Palin and Alaska's Muslim Population

By Michael Isikoff

Most Alaskans may seem excited about Gov. Sarah Palin’s selection as John McCain’s running mate. But there’s at least one group of her constituents that has had a more subdued reaction: the state’s Muslims. There are only about 2,000 to 3,000 Muslims in Alaska, and, while there are no mosques, Anchorage (which is home to most of the state's Muslims) does have an Islamic Community Center, located in a rented office in a strip mall, where members pray on Fridays. But Osama Obeida, the center’s vice president, said his group has never had any contacts at all with Alaska’s governor. No meetings, no invitations to state ceremonies, no pro forma letters commemorating the observance of Islamic holy days. “She has never taken the initiative,” Obeidi told NEWSWEEK.

Obeidi is a 49-year-old Palestinian American who runs an art gallery (featuring prints of bears and wolves) with his 82-year-old father Mousa Obeida, a refugee who left Ramallah in the 1950s and counts himself as Alaska’s first Muslim. Osama Obeidi acknowledged that the Anchorage Muslim community has never reached out to the governor either—nor did it have any dealings with previous Alaska governors. “We don’t like to get involved in politics,” he explains. Still, the lack of  contact has left Alaskan Muslim leaders underwhelmed about Palin’s presence on the national ticket. “Maybe she doesn’t know we have a community of Muslims here,” said Lamin Jobarteh, a Wells Fargo banker (originally from Gambia) who is president of the Islamic center.

Its not as though Alaska’s Muslims don’t have issues they’re concerned about. Osama Obeidi said he and his father have been repeatedly hassled at Ted Stevens Airport when they fly to see their extended family in the Palestinian West Bank. “They keep us for three hours,” said Mousa Obeidi. "They ask us, “Where are you going? Who are you going to see?’” Osama Obeidi said he was even briefly arrested a few years ago when he landed in Germany after leaving Anchorage on his way to Jerusalem. That prompted him and other members of the Islamic center to seek a meeting with Sen. Lisa Murkowski to complain about their treatment. After the meeting, Osama Obeidi said the scrutiny from Homeland Security officials at the Anchorage airport tapered off. But, he said, the group never thought of raising its concerns with Palin.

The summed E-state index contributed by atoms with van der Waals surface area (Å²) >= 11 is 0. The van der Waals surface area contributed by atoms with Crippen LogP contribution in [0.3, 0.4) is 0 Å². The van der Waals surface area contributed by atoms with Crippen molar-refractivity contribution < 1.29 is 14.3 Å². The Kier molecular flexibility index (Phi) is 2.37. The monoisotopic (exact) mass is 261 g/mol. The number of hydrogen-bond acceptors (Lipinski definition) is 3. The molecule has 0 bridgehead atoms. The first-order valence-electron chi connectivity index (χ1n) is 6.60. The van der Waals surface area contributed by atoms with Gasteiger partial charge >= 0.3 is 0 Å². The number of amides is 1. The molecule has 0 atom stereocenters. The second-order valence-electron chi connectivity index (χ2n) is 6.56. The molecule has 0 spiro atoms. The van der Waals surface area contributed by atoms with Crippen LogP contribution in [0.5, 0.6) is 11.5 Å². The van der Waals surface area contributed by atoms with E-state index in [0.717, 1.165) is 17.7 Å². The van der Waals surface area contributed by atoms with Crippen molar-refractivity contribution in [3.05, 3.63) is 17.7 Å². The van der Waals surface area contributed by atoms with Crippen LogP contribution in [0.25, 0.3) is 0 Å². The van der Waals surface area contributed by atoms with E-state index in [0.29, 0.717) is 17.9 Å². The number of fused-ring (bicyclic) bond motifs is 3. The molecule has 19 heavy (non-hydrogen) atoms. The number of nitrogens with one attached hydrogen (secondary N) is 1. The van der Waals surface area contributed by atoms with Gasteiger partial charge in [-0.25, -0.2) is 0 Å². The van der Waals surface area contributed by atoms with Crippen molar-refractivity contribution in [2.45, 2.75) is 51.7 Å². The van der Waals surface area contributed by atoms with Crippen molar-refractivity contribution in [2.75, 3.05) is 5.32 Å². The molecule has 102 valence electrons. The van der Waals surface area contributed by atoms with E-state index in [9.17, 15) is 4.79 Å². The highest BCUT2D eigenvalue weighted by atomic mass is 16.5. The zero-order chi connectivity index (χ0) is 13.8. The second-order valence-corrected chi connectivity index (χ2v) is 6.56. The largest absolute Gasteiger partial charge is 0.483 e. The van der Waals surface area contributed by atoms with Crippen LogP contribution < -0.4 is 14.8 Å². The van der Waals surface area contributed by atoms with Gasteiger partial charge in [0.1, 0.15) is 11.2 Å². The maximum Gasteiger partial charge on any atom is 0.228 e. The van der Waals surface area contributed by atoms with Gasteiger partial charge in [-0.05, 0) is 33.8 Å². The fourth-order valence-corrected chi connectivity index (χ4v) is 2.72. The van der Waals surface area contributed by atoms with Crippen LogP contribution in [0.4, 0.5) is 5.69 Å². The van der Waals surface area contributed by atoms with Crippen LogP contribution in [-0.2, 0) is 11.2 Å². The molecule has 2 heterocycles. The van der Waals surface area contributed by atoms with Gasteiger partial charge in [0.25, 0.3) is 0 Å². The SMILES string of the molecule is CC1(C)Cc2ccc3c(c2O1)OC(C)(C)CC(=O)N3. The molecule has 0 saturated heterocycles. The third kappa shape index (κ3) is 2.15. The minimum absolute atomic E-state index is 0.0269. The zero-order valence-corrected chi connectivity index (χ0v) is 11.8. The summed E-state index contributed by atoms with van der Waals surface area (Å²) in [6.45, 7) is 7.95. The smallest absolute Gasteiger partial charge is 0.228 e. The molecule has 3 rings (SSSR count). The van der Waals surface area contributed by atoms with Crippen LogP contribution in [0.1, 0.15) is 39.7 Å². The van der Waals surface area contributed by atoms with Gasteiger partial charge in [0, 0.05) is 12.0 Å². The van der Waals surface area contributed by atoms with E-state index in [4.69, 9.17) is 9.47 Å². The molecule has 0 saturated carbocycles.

Bill McAlister, the governor’s spokesman, said Palin’s lack of interaction is not by design. “I don’t know that it's ever came up” he said when asked why the governor has never met with the state’s Muslims. “Certainly there was no attempt to exclude Muslims.” By contrast, Palin has visited with members of the state’s Jewish community (about the same size as the state’s Muslim community) and spoke at an Anchorage synagogue last year. (Escorted by Sen. Joe Lieberman, she also met with representatives of the American Israel Public Affairs Committee at the Republican National Convention last week and told the group how she has an Israeli flag in her office in Juneau, according to David Gottstein, an Anchorage investment banker who invited her to meet with the AIPAC group.) But McAlister said this does not signify any bias against Muslims on Palin’s part—even if, as McAlister conceded, he doesn’t know whether Palin has “specifically” met any Muslima. “She’s not a bigot,” he said. “I’m not aware of anyone she has snubbed.”

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